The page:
I’ve had a paper accepted at NIME 2014 (New Interfaces for Musical Expression), which is being held at Goldsmiths in London.

It’s about a new performance piece I’m working on, with my friend Weiwei Jin. The idea is that the performance is directed in real-time by the emotions of a performer and the audience, measuring through brainwaves. Imagine if you went to see your favourite artist perform and their whole performance was arranged in response to your emotions? Anyway, we are planning to debut the piece in Berlin in December if all goes to plan. In order to validate the brain wave reading methods I’ve been conducting some experiments in the lab with Dr. Duncan Williams of the BCMI-Midas project. We’re hoping to publish the results of those this year too.

Anyway, here’s the abstract of the paper:

The Space Between Us is a live performance piece for vocals, piano and live electronics using a Brain-Computer Music Interface system. The brainwaves of one performer and one audience member are measured throughout the performance and the system generates a real-time score based on mapping the emotional features extracted from the brain signals. The system not only aims to portray emotional states through music but also to direct and induce emotional states through the real-time generation of the score, highlighting the potential of direct neural-emotional manipulation in live performance. We measure the two emotional descriptors, valence and arousal, within the electroencephalogram (EEG) recordings and map the two-dimensional correlate of averaged windows to musical phrases. These pre-composed phrases contain associated emotional content based on the KTH Performance Rules System (Director Musices). The piece is in three movements, the first two are led by the emotions of each subject respectively, whilst the third movement interpolates the combined response of the performer and audience member. The system not only aims to reflect the individuals’ emotional states but also attempts to induce a shared emotional experience by drawing the two responses together. This work highlights the potential available in affecting neural-emotional manipulation within live performance and demonstrates a new approach to real-time, affectively-driven composition.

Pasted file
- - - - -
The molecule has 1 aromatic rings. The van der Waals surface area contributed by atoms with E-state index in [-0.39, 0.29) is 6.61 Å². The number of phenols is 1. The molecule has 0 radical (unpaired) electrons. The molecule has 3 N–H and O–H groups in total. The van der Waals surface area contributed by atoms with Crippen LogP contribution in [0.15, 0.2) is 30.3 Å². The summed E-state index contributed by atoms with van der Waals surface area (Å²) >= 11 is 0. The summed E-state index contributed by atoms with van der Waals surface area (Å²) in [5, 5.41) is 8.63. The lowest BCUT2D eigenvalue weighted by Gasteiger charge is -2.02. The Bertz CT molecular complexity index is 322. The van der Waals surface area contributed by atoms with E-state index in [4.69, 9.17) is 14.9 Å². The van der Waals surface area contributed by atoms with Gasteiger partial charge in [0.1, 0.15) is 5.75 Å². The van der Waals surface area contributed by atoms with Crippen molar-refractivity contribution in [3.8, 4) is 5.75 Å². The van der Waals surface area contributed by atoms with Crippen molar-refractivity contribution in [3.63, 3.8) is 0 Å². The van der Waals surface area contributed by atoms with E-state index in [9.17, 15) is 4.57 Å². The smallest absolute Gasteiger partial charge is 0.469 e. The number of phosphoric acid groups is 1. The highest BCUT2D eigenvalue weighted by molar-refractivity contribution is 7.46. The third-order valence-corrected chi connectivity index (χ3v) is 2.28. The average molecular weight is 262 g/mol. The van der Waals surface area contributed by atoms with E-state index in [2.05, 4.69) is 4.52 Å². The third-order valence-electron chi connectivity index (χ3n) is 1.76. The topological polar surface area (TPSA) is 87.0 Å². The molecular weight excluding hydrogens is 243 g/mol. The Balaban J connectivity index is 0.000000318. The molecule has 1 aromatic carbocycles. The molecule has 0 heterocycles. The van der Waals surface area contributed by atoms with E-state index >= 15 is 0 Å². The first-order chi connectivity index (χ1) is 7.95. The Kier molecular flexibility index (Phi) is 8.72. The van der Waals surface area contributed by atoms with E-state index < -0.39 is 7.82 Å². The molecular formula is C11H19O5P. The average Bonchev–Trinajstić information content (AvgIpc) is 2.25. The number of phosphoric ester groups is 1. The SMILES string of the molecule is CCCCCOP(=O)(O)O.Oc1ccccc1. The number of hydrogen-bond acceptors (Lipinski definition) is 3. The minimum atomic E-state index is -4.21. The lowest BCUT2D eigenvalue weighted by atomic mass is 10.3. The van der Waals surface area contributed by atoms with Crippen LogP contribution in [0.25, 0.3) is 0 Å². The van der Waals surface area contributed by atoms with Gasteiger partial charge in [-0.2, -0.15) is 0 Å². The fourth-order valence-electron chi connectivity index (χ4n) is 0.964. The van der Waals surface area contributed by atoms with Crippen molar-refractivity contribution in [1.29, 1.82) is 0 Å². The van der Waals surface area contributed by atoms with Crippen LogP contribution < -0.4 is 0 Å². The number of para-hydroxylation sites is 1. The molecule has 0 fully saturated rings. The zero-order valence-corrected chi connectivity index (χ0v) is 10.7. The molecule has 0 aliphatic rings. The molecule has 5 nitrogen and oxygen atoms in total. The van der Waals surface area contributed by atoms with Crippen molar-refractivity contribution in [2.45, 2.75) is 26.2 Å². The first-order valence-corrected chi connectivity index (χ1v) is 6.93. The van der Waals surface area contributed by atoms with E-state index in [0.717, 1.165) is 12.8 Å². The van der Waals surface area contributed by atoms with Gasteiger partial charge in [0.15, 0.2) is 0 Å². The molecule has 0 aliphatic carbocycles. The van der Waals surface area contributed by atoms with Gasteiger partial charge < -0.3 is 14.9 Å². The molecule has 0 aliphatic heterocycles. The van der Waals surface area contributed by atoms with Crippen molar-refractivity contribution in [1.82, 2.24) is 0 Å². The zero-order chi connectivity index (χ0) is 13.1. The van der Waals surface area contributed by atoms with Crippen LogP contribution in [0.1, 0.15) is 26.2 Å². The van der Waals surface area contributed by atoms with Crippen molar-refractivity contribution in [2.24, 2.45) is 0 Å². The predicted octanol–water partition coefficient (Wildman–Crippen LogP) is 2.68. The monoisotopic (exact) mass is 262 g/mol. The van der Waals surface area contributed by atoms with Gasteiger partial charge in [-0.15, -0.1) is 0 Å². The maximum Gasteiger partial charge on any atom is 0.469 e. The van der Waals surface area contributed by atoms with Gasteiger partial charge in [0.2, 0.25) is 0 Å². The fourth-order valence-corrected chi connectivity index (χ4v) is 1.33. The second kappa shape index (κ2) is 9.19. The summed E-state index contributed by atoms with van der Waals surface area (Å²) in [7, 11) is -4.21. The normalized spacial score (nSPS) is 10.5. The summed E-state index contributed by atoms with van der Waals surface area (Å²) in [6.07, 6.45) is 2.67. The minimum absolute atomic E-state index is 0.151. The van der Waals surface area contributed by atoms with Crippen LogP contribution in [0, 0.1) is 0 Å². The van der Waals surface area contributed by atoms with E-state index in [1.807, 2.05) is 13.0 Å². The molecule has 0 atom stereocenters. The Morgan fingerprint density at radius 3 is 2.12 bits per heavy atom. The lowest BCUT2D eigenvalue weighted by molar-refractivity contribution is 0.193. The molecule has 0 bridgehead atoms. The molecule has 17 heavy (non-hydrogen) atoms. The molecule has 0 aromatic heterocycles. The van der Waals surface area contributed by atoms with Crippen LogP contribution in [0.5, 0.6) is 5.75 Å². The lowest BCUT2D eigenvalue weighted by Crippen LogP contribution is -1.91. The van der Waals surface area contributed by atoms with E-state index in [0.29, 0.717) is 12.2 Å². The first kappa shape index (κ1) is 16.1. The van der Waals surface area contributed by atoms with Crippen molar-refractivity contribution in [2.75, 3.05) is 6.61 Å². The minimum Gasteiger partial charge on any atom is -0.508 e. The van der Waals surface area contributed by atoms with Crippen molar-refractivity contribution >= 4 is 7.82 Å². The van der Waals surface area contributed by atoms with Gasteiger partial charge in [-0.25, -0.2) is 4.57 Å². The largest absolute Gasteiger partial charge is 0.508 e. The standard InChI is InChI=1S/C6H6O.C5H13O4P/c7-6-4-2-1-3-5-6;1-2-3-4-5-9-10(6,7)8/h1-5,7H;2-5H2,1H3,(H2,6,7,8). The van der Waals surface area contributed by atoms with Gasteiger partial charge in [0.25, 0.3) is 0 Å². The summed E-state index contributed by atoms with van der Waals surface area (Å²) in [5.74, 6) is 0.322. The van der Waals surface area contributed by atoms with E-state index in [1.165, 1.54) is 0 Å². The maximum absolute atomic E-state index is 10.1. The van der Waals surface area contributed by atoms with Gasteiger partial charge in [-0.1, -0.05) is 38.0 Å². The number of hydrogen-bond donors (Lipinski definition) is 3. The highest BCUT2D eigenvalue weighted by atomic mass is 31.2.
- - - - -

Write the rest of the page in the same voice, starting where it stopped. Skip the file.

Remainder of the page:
brain cap on head from behind